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Arthrobacter sp. lipase immobilization for improvement in stability and enantioselectivity

Chaubey, Asha, Parshad, Rajinder, Koul, Surrinder, Taneja, Subhash C., Qazi, Ghulam N.
Applied microbiology and biotechnology 2006 v.73 no.3 pp. 598-606
Arthrobacter, antidepressants, chemical bonding, enantiomers, ethanol, immobilized enzymes, pH, powders, silica, temperature, triacylglycerol lipase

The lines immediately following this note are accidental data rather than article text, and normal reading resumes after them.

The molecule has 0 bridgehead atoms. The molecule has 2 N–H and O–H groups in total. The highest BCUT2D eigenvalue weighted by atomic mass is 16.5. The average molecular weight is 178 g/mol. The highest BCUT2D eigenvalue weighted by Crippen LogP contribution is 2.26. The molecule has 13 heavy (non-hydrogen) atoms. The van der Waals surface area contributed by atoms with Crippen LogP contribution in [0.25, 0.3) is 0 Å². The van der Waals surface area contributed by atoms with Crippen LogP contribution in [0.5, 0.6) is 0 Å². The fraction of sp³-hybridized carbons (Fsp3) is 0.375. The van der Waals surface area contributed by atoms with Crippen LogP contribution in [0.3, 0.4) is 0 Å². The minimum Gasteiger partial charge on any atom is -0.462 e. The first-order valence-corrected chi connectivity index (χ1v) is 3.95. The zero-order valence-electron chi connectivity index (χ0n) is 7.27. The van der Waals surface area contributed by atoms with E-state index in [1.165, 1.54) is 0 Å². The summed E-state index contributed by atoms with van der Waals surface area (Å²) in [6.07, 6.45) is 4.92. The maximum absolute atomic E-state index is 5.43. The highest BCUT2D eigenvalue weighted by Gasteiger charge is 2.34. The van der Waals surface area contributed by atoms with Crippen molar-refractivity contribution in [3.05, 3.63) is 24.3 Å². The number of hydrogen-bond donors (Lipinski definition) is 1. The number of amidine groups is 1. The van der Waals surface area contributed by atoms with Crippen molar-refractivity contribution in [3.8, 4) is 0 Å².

Arthrobacter sp. lipase (ABL, MTCC no. 5125) is being recognized as an efficient enzyme for the resolution of drugs and their intermediates. The immobilization of ABL on various matrices for its enantioselectivity, stability, and reusability has been studied. Immobilization by covalent bonding on sepharose and silica afforded a maximum of 380 and 40 IU/g activity, respectively, whereas sol–gel entrapment provided a maximum of 150 IU/g activity in dry powder. The immobilized enzyme displayed excellent stability in the pH range of 4–10 and even at higher temperature, i.e., 50–60°C, compared to free enzyme, which is unstable under extreme conditions. The resolution of racemic auxiliaries like 1-phenyl ethanol and an intermediate of antidepressant drug fluoxetine, i.e., ethyl 3-hydroxy-3-phenylpropanoate alkyl acylates, provided exclusively R-(+) products (∼99% ee, E=646 and 473), compared to cell free extract/whole cells which gave a product with ∼96% ee (E=106 and 150). The repeated use (ten times) of covalently immobilized and entrapped ABL resulted in no loss in activity, thus demonstrating its prospects for commercial applications.